Horror in RealTime: lovely, dark and deep

Katerina Sakkas

Horror was my entrée into writing for RealTime. In fact, an interest in the horror genre opened the door for me to write film criticism in general. In 2010, seeking a change in direction from the customer service work I was doing to support my painting, I sent my CV around to various Australian arts publications with a request to be considered for proofreading positions. In my submission to independent film magazine Filmink, I added as an afterthought, “And if you ever need a horror reviewer…”

Filmink wasn’t hiring proofreaders, but the editor Erin Free wrote saying actually he could use a horror DVD reviewer — much to my amazement (it still gives me an imposterish frisson). RealTime in turn invited me to join its bi-monthly production days as a proofreader. Jumping forward a year or so, I was well into my side-career reviewing innumerable indie zombie and found-footage DVDs (as well as the occasional theatrical release) for Filmink, when RealTime’s designer and online producer, Gail Priest, generously suggested to the editors I might write every so often about my pet subject for RealTime.

 

Black Water (2007)

Keith and Virginia then commissioned “The horror: how Australian?”, a substantial two-part account of the Australian horror film boom that had taken place over the first decade of the 21st century, ignited by the success of Saw (2004) and Wolf Creek (2005). The resulting article, a lot of fun to research, gave me the chance to sink my teeth into notable Australian-directed horror of the period and assess its ‘Australianness’ [Part 1; Part 2]. I watched and re-watched Saw, Wolf Creek, Andrew Traucki’s understated croc thriller Black Water (2007), Jody Dwyer’s cannibal-convict extravaganza Dying Breed (2008), the Spierig brothers’ zombie and vampire outings, and The Loved Ones (2009), Sean Byrne’s maniacal coming-of-age scenario.

If writing the same article now, I would have further probed the concept of ‘Australianness’ as it applied to each film. The two-part article is introductory and descriptive in form, an indicative but by no means exhaustive guide to the main players of the decade in question; but it was a solid beginning for me in considering the impact of socio-cultural conditions, identity and market forces upon cinema, especially in the context of a genre that had been dismissed, until very recently, by Australian film funding bodies.

So why my fascination with the horror genre? From a critical perspective, I love horror because it is such a fertile field, supplying endlessly varied material to think and write about. Fear is a shapeshifter, assuming numerous monstrous forms according to the traditions and cultures in which in arises, mirroring societal anxieties. I love analysing the cinematic language different filmmakers use to convey horror; to create that very particular sharpening of the senses conducive to dread, visceral repulsion or stark beauty (the awe-inspiring sublime). On a deeper, more personal level, horror draws me with its promise of a darkness rarely glimpsed; a hint of the Mysteries. My definition of horror is broad; probably too broad to be strictly accurate, though I consider the opposite opinion, that horror is inherently crude and vacuous, to be just as inaccurate. Horror is a mood, a physical feeling that transcends genre parameters.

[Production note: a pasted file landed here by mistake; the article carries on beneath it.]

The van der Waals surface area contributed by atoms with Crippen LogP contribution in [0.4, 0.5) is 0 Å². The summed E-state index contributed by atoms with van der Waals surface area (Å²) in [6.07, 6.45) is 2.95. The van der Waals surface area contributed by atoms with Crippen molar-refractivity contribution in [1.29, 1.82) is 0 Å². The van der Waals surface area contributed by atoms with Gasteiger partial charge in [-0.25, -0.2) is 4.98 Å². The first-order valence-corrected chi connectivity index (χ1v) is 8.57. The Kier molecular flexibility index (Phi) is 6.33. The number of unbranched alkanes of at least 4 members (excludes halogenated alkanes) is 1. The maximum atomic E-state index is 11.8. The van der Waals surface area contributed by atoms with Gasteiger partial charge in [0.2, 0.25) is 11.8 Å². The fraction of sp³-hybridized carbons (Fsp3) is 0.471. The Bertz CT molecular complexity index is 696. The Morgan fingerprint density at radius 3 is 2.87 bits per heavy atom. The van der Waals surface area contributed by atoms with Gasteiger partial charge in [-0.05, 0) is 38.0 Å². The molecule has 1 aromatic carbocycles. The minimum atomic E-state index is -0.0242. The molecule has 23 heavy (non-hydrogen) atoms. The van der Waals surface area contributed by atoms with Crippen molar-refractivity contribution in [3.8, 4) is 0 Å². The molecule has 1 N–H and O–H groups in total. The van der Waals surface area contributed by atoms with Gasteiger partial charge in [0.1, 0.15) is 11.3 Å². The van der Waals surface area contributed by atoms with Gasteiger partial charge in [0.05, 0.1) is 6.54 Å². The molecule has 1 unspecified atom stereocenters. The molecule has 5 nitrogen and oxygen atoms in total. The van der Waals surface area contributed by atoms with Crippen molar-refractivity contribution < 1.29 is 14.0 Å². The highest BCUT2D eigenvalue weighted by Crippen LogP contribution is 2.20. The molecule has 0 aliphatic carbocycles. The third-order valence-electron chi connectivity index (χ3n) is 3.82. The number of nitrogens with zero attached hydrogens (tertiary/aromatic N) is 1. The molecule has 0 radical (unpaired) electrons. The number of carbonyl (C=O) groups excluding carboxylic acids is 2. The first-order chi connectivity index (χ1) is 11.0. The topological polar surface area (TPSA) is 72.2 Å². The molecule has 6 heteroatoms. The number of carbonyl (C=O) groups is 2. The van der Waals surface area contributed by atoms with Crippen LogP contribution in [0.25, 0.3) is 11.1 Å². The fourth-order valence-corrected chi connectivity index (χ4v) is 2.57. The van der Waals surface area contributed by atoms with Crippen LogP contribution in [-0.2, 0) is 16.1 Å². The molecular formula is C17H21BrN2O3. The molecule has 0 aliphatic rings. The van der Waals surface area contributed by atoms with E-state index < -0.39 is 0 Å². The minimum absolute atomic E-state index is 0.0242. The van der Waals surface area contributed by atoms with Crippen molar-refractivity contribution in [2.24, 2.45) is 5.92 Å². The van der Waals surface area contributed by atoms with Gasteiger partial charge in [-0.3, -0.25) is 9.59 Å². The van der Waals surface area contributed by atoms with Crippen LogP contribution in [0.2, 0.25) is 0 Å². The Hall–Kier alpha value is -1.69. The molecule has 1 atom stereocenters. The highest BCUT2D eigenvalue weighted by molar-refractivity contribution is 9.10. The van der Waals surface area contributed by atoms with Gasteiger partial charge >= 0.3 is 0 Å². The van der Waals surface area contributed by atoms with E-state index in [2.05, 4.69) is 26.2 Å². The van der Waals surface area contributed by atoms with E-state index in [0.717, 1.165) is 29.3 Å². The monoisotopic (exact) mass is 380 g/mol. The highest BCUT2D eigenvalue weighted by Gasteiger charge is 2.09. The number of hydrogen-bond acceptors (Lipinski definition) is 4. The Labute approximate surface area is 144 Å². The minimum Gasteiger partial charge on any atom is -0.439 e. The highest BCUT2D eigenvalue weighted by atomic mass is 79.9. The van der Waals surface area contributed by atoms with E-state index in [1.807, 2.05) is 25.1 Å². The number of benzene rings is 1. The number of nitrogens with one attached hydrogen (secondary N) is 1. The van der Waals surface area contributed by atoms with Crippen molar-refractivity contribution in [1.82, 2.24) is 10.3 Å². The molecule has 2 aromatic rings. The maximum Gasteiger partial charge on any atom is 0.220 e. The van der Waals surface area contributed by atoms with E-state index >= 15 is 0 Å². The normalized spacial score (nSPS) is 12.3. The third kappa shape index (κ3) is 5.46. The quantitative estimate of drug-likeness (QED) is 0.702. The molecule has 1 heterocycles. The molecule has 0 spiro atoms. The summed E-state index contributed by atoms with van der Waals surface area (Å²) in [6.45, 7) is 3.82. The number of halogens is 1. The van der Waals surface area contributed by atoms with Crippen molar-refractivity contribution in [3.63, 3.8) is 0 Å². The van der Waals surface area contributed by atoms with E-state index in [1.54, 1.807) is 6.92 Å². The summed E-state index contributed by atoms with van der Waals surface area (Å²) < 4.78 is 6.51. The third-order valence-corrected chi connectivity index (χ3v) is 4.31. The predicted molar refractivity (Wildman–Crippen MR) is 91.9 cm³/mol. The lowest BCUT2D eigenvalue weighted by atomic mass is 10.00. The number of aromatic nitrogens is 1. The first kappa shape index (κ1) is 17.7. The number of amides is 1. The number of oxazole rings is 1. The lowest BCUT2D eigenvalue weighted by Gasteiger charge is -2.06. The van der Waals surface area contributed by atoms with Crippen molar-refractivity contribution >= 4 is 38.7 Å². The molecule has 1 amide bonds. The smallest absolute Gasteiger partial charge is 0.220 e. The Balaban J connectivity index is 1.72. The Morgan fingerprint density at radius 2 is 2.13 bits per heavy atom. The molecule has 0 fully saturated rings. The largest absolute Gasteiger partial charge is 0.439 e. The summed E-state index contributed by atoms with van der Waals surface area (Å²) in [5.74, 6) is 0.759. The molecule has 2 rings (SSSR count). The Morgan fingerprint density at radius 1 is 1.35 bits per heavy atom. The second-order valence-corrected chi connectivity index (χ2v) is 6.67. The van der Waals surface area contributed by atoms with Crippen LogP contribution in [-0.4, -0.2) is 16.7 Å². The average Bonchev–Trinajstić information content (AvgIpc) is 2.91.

The works appraised in The horror: how Australian? all fall uncontroversially into the horror bucket (though The Loved Ones messes with the feminine ‘princess’ narrative with insight and wit), but I’m alert for elements of horror in all sorts of films. In fact, while I still appreciate a straightforward horror flick, I’m increasingly drawn to films that take an experimental, lateral approach to horror, something that dovetailed with RealTime’s focus on risk-taking and innovation. Enter a singular horror film festival that embraces this kind of cinematic ambiguity. A revelatory experience of my RealTime years has been covering the remarkable Stranger With My Face International Film Festival in 2014, 2016 and 2017. Founded in 2012 by Hobart-based filmmakers Briony Kidd and Rebecca Thomson, the festival showcases women working in the highly male-dominated domain of horror and dark genre filmmaking; this in a field where women are already grossly underrepresented. (Note that none of the directors in my “The horror: how Australian?” is a woman.)

 

Promotional poster for Celia (1989)

Taking place at Salamanca Arts Centre in wintry Hobart’s historic quarter (fully living up to its Tasmanian Gothic promise), each festival ran for about four days, plunging participants into a stimulating miscellany of films, talks, play-readings and informal chat where horror was the order of the day: horror you weren’t used to seeing; horror that sprang from women’s experiences and perspectives; horror that forced you to reassess your assumptions of what it was; horror reconstituted, reappraised. It was a forum for recognising seminal works from past decades by writer-directors like Gaylene Preston (Mr Wrong, Perfect Strangers) and Ann Turner, and hearing them talk about their experiences as female filmmakers. Of Turner’s Celia (1988), I wrote: